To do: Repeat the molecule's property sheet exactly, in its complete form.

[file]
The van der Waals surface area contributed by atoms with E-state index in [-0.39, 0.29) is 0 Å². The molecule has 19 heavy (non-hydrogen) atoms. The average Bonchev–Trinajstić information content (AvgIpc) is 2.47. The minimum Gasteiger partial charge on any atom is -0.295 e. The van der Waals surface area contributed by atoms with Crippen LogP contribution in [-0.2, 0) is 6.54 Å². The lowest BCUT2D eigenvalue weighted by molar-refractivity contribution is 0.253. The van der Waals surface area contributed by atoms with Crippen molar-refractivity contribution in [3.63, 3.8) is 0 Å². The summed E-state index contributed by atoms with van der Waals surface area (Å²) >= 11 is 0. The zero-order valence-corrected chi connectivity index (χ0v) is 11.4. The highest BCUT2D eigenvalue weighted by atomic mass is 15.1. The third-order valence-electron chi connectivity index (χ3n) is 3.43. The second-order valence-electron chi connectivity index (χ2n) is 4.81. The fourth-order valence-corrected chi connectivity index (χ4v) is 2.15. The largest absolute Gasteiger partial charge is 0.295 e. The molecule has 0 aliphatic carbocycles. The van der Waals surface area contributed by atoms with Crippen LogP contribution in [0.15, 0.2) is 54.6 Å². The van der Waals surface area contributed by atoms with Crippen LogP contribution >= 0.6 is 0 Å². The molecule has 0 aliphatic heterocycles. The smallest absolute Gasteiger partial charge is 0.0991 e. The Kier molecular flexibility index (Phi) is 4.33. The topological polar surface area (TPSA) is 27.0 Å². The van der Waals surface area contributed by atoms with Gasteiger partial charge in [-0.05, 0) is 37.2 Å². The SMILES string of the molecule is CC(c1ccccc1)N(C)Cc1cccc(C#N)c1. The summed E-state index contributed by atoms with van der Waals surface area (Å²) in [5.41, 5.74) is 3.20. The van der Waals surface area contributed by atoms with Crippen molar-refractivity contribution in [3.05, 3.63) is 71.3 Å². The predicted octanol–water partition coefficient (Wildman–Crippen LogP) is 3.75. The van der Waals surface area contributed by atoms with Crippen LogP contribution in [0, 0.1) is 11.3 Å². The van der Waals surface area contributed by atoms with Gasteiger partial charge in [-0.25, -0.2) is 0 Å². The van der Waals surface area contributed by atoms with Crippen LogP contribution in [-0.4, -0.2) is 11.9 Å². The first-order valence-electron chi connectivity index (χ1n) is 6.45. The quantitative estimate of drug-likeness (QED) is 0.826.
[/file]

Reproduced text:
The van der Waals surface area contributed by atoms with E-state index in [-0.39, 0.29) is 0 Å². The molecule has 19 heavy (non-hydrogen) atoms. The average Bonchev–Trinajstić information content (AvgIpc) is 2.47. The minimum Gasteiger partial charge on any atom is -0.295 e. The van der Waals surface area contributed by atoms with Crippen LogP contribution in [-0.2, 0) is 6.54 Å². The lowest BCUT2D eigenvalue weighted by molar-refractivity contribution is 0.253. The van der Waals surface area contributed by atoms with Crippen molar-refractivity contribution in [3.63, 3.8) is 0 Å². The summed E-state index contributed by atoms with van der Waals surface area (Å²) >= 11 is 0. The zero-order valence-corrected chi connectivity index (χ0v) is 11.4. The highest BCUT2D eigenvalue weighted by atomic mass is 15.1. The third-order valence-electron chi connectivity index (χ3n) is 3.43. The second-order valence-electron chi connectivity index (χ2n) is 4.81. The fourth-order valence-corrected chi connectivity index (χ4v) is 2.15. The largest absolute Gasteiger partial charge is 0.295 e. The molecule has 0 aliphatic carbocycles. The van der Waals surface area contributed by atoms with Crippen LogP contribution in [0.15, 0.2) is 54.6 Å². The van der Waals surface area contributed by atoms with Crippen LogP contribution >= 0.6 is 0 Å². The molecule has 0 aliphatic heterocycles. The smallest absolute Gasteiger partial charge is 0.0991 e. The Kier molecular flexibility index (Phi) is 4.33. The topological polar surface area (TPSA) is 27.0 Å². The van der Waals surface area contributed by atoms with Gasteiger partial charge in [-0.05, 0) is 37.2 Å². The SMILES string of the molecule is CC(c1ccccc1)N(C)Cc1cccc(C#N)c1. The summed E-state index contributed by atoms with van der Waals surface area (Å²) in [5.41, 5.74) is 3.20. The van der Waals surface area contributed by atoms with Crippen molar-refractivity contribution in [3.05, 3.63) is 71.3 Å². The predicted octanol–water partition coefficient (Wildman–Crippen LogP) is 3.75. The van der Waals surface area contributed by atoms with Crippen LogP contribution in [0, 0.1) is 11.3 Å². The van der Waals surface area contributed by atoms with Gasteiger partial charge in [-0.25, -0.2) is 0 Å². The van der Waals surface area contributed by atoms with Crippen LogP contribution in [-0.4, -0.2) is 11.9 Å². The first-order valence-electron chi connectivity index (χ1n) is 6.45. The quantitative estimate of drug-likeness (QED) is 0.826.